Electronic medical records have low impact on quality of osteoporosis care
MedWire News: The use of electronic medical records (EMR) only marginally improves the care of patients with osteoporosis, a US pilot study has found.
The scheme, which was developed in collaboration with physicians and patients, resulted in a small increase in the use of calcium supplements but failed to increase diagnosis or treatment for osteoporosis in patients who had suffered a fragility fracture.
"Our findings highlight physician-related barriers to medical care of osteoporosis," say Beatrice Edwards (Northwestern University, Chicago, Illinois) and co-authors writing in Osteoporosis International.
Edwards and team harnessed the theoretical framework of the "chronic care model" to develop and implement an EMR system at Northwestern Memorial Hospital, a tertiary care hospital in Chicago.
They held focus groups with patients and physicians, created a multidisciplinary team to oversee the scheme, and developed an electronic "fracture/osteoporosis order set" that contained patient-centered, evidence-based recommendations for improving the management of osteoporosis.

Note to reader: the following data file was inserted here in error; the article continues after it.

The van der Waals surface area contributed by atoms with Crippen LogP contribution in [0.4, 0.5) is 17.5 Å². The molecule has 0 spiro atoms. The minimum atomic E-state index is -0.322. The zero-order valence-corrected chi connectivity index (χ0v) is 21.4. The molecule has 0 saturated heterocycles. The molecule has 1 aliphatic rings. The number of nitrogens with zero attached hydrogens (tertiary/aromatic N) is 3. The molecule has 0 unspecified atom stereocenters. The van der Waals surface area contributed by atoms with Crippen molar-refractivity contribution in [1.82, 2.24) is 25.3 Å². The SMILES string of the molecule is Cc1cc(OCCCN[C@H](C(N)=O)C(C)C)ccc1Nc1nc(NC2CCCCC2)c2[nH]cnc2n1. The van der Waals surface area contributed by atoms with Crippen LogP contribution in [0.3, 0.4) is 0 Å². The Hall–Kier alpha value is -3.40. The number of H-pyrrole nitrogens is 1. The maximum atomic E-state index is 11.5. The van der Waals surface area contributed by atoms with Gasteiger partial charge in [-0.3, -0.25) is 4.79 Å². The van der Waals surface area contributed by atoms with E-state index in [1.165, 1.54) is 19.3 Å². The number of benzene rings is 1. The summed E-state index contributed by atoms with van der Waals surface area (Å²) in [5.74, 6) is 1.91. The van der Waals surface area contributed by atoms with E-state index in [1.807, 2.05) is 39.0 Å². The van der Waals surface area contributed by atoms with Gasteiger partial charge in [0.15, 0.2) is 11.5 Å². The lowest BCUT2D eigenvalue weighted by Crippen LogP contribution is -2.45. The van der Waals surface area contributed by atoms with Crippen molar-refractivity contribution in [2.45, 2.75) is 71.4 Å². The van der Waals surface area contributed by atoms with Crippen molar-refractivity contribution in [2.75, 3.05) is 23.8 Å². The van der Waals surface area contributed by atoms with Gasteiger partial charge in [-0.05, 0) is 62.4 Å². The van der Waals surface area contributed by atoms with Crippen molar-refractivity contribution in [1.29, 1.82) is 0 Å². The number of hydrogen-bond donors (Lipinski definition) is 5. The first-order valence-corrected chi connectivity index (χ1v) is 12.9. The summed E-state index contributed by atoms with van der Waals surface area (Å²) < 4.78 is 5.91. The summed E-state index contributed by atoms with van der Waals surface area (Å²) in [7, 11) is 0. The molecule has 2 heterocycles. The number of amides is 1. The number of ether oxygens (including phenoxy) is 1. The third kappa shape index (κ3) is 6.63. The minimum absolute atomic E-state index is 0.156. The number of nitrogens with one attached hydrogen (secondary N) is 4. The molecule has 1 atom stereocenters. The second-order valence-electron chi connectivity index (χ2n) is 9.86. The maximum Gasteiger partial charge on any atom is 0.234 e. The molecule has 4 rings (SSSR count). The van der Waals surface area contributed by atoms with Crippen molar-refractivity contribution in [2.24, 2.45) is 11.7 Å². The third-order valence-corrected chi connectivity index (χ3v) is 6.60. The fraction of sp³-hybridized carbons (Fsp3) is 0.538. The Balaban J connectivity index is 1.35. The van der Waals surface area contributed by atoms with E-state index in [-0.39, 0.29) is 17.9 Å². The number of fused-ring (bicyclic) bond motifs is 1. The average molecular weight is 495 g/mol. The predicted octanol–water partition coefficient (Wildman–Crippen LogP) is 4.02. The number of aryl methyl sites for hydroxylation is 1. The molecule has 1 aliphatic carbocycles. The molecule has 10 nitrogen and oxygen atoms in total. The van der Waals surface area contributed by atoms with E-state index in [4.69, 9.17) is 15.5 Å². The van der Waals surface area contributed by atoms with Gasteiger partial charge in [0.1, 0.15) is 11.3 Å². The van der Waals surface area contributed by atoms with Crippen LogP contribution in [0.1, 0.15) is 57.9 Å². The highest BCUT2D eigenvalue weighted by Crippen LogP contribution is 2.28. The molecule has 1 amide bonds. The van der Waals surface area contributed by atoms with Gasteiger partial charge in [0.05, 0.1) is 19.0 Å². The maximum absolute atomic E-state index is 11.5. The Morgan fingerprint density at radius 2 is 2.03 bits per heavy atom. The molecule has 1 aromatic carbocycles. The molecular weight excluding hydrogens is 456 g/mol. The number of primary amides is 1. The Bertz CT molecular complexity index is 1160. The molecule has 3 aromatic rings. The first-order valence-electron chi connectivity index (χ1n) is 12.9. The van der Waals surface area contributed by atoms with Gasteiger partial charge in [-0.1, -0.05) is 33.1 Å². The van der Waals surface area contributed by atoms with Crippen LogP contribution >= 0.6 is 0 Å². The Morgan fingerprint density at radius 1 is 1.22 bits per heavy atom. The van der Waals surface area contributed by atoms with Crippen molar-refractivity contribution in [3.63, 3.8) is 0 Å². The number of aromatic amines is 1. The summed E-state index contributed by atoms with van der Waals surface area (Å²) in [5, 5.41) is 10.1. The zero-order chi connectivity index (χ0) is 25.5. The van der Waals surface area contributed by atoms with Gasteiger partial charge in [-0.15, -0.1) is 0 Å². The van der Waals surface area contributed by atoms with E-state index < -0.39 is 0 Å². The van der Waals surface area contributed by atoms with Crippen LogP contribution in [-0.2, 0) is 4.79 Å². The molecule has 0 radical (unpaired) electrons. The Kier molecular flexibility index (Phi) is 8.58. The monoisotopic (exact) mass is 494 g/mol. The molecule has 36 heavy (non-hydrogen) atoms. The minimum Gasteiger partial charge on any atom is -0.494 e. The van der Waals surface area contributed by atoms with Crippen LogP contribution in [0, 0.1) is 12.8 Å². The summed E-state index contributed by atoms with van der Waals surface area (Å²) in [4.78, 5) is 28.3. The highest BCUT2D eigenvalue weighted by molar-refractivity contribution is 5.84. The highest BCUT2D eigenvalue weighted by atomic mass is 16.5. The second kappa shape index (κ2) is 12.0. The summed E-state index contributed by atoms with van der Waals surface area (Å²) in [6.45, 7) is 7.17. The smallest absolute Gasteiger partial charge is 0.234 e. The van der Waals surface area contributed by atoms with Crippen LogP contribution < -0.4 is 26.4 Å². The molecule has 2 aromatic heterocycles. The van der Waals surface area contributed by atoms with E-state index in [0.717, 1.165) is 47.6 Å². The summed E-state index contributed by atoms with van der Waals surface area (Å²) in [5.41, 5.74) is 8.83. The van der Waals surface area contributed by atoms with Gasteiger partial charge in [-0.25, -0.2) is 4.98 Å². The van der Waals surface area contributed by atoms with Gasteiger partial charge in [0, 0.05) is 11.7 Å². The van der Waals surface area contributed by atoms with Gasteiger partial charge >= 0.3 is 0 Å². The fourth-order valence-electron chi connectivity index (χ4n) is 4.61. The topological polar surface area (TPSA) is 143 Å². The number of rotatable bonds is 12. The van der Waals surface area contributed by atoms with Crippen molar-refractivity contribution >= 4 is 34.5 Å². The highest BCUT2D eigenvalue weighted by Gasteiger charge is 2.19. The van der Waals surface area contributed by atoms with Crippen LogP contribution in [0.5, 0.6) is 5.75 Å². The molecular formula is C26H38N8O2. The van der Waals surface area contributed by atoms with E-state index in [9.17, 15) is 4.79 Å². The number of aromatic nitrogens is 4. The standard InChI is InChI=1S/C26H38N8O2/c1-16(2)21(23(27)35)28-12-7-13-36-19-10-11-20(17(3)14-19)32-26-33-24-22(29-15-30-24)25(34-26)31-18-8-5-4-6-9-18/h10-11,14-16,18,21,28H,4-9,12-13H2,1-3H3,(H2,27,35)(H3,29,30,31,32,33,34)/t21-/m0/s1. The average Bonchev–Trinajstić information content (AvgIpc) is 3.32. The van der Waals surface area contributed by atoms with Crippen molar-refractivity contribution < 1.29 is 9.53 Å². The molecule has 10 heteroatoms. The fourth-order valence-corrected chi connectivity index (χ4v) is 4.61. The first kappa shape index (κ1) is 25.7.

Specific components of the "order set" included information on the diagnosis and evaluation of osteoporosis, a physician resource list with links to clinical guidelines, and patient education material.
Edwards et al studied the impact of the scheme by assessing quality indicators in July 2008 (pre-implementation) and again in April 2009 (post-implementation). During this time, 295 patients aged 50 years and over were admitted with a fracture.
The mean age of the patients was 72 years and three-quarters were female. The sites of fracture were hip (27%), vertebrae (30%), lower extremity (21%), upper extremity (15%), and pelvis (9%).
Following implementation of the EMR intervention, there was a "modest" improvement in clinical care, say the authors, with a trend towards greater calcium supplementation.
However, the proportion of patients who were diagnosed with osteoporosis, prescribed antiresorptive drugs, or referred for bone mineral density testing remained low, at below 15% for each indicator.
Edwards et al conclude: "An EMR intervention developed with physician input, yet without physician reminders, had a modest effect on increasing evaluation or treatment for osteoporosis over the following months.
"It would appear that competing demands for the clinicians' time, confusion over radiographic reporting and 'nonacute nature of osteoporosis' would play a role in the lack of attention to osteoporosis care."
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By Joanna Lyford